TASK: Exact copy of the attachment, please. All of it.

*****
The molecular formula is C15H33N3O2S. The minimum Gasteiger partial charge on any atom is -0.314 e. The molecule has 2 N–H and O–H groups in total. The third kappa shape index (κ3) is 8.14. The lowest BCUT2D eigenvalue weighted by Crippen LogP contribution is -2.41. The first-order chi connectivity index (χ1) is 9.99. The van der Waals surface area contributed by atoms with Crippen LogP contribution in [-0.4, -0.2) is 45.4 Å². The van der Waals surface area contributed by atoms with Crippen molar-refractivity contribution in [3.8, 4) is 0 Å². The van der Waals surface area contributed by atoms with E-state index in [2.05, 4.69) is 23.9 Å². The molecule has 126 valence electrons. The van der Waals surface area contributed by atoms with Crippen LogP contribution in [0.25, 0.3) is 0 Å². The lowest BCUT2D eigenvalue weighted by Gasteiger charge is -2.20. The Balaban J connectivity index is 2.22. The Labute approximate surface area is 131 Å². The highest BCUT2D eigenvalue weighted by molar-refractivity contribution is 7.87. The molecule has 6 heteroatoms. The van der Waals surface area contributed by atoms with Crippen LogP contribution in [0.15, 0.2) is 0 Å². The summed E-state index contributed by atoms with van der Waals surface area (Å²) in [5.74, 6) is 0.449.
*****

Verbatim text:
The molecular formula is C15H33N3O2S. The minimum Gasteiger partial charge on any atom is -0.314 e. The molecule has 2 N–H and O–H groups in total. The third kappa shape index (κ3) is 8.14. The lowest BCUT2D eigenvalue weighted by Crippen LogP contribution is -2.41. The first-order chi connectivity index (χ1) is 9.99. The van der Waals surface area contributed by atoms with Crippen LogP contribution in [-0.4, -0.2) is 45.4 Å². The van der Waals surface area contributed by atoms with Crippen molar-refractivity contribution in [3.8, 4) is 0 Å². The van der Waals surface area contributed by atoms with E-state index in [2.05, 4.69) is 23.9 Å². The molecule has 126 valence electrons. The van der Waals surface area contributed by atoms with Crippen LogP contribution in [0.25, 0.3) is 0 Å². The lowest BCUT2D eigenvalue weighted by Gasteiger charge is -2.20. The Balaban J connectivity index is 2.22. The Labute approximate surface area is 131 Å². The highest BCUT2D eigenvalue weighted by molar-refractivity contribution is 7.87. The molecule has 6 heteroatoms. The van der Waals surface area contributed by atoms with Crippen LogP contribution in [0.15, 0.2) is 0 Å². The summed E-state index contributed by atoms with van der Waals surface area (Å²) in [5.74, 6) is 0.449.